Campaigns Put Mississippi on LGBT-Rights Front Line | Jackson Free Press | Jackson, MS

Campaigns Put Mississippi on LGBT-Rights Front Line

Human Rights Campaign President Chad Griffin says Project One America will help close the gap between parts of America where LGBT equality is nearly a reality and the parts where LGBT people lack the most fundamental measures of equal citizenship.

Human Rights Campaign President Chad Griffin says Project One America will help close the gap between parts of America where LGBT equality is nearly a reality and the parts where LGBT people lack the most fundamental measures of equal citizenship. Photo by Melanie Boyd.

Mississippi is quickly becoming a ground zero for the battle over LGBT rights.

Next week, the Human Rights Campaign kicks off its latest endeavor, Project One America, in Jackson. The Mississippi stop is one of three HRC will make during a tour that also goes through Alabama and Arkansas.

The campaign coincides with HRC's announcement of a more comprehensive push to expand LGBT equality in the south by having a permanent presence in three southern states. The initiative will have a three-year budget of $8.5 million and will hire 20 people. This will be the largest campaign for LGBT equality in the history of the south, HRC officials say.

"Right now, this country is deeply divided into two Americas—one where LGBT equality is nearly a reality and the other where LGBT people lack the most fundamental measures of equal citizenship," HRC President Chad Griffin, who is an Arkansas native, said in a press release. "Project One America is an unparalleled effort to close that gap, and it opens up a bold, new chapter in the LGBT civil rights movement of this generation. In this grand struggle for equality, we can't write off anyone, anywhere."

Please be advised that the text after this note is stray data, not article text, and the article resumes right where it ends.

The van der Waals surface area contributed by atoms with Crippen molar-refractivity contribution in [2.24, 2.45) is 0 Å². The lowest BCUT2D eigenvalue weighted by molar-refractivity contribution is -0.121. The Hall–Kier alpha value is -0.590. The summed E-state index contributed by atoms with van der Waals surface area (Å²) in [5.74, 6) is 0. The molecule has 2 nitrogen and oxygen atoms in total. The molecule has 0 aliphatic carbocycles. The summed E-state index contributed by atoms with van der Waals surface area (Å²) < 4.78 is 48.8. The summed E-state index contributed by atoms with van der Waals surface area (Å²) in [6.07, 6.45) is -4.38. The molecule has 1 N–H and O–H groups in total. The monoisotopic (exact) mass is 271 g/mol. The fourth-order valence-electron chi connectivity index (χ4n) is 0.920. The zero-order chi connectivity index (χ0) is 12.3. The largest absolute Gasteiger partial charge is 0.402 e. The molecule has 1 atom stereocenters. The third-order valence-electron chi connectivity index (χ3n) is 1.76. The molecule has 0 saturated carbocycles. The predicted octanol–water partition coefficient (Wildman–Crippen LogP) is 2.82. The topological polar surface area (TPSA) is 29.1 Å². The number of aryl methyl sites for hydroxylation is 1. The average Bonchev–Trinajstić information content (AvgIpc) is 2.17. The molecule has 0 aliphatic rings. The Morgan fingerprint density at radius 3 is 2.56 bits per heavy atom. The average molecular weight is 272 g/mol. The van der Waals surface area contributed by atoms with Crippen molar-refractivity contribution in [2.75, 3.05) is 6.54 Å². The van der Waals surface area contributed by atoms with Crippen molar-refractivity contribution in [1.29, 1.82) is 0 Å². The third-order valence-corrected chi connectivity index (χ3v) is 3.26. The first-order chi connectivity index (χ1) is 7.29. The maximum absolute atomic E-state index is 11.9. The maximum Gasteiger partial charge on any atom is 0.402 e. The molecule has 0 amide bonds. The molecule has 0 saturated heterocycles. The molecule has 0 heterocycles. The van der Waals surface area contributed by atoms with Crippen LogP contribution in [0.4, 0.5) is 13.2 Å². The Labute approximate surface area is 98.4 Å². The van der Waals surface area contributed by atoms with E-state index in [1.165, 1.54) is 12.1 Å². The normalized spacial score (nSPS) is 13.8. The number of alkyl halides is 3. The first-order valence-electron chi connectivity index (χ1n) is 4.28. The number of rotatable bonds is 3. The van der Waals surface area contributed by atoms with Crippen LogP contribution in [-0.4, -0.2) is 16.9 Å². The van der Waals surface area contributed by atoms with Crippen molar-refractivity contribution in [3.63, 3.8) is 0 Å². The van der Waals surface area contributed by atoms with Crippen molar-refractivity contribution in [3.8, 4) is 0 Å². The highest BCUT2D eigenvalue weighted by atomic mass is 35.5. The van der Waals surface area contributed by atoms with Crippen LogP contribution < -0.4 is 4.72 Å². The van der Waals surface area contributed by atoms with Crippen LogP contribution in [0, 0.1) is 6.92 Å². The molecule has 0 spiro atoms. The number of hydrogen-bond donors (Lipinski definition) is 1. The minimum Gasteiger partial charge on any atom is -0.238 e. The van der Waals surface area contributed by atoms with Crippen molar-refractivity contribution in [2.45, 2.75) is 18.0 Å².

The project will focus on three areas: "Changing hearts and minds, advancing enduring legal protections, and building more inclusive institutions for LGBT people from the church pew to the workplace."

Magnolia (population: 2,396) recently became the fourth city in the state to pass an LGBT anti-discriminatory resolution, following three of the state's college towns. However, Mississippi, Alabama and Arkansas have no statewide nondiscrimination protections for LGBT people.

"Despite the legal landscape, it's long past time that the country stopped treating Mississippi like the 'finish line' for equality," Griffin said. "HRC has more than 10,000 members and supporters in Mississippi, and there are countless more fair-minded people ready to stand on the right side of history."

The HRC also released information from a recently completed needs-assessment survey conducted in February and March 2014. The findings conclude that nearly 65 percent of LGBT people in Mississippi report suffering from verbal abuse and about one in five report being physically assaulted at some point in their lives. Also, a quarter of LGBT people report having experienced discrimination in employment or public accommodation.

Public opinion in Mississippi appears to be more progressive than the state's Legislature, according to a poll conducted last year in Arkansas and Mississippi. The poll revealed that 58 percent of Mississippians under age 30 support marriage equality, and 64 percent of residents support nondiscrimination protections for LGBT employees.

Rev. Rob Hill of Jackson has been working to connect HRC with other local LGBT organizations over the past few months to help advance resolutions and rights in the state. He told the Jackson Free Press that, although the project was in the works before the passage of the controversial Religious Freedom Restoration Act, the bill's passage demonstrates the urgency for expanding LGBT protections in the state.

"That bill is a clear example of why we need Project One America in Mississippi," Hill said in an interview. "Because the truth is, with or without SB 2681, there are still no protections for LGBT people in Mississippi when it comes to employment and when it comes to health care. People can still be discriminated against. SB 2681 ... is just a further means of disenfranchising people and demeaning them."

Update: Although Rob Hill originally said "...there are still no protections for LGBT people in Mississippi when it comes to employment and when it comes to health care," he called this afternoon to say that "housing and public accommodations" should be included as something that LGBT people don't have protection for as well.

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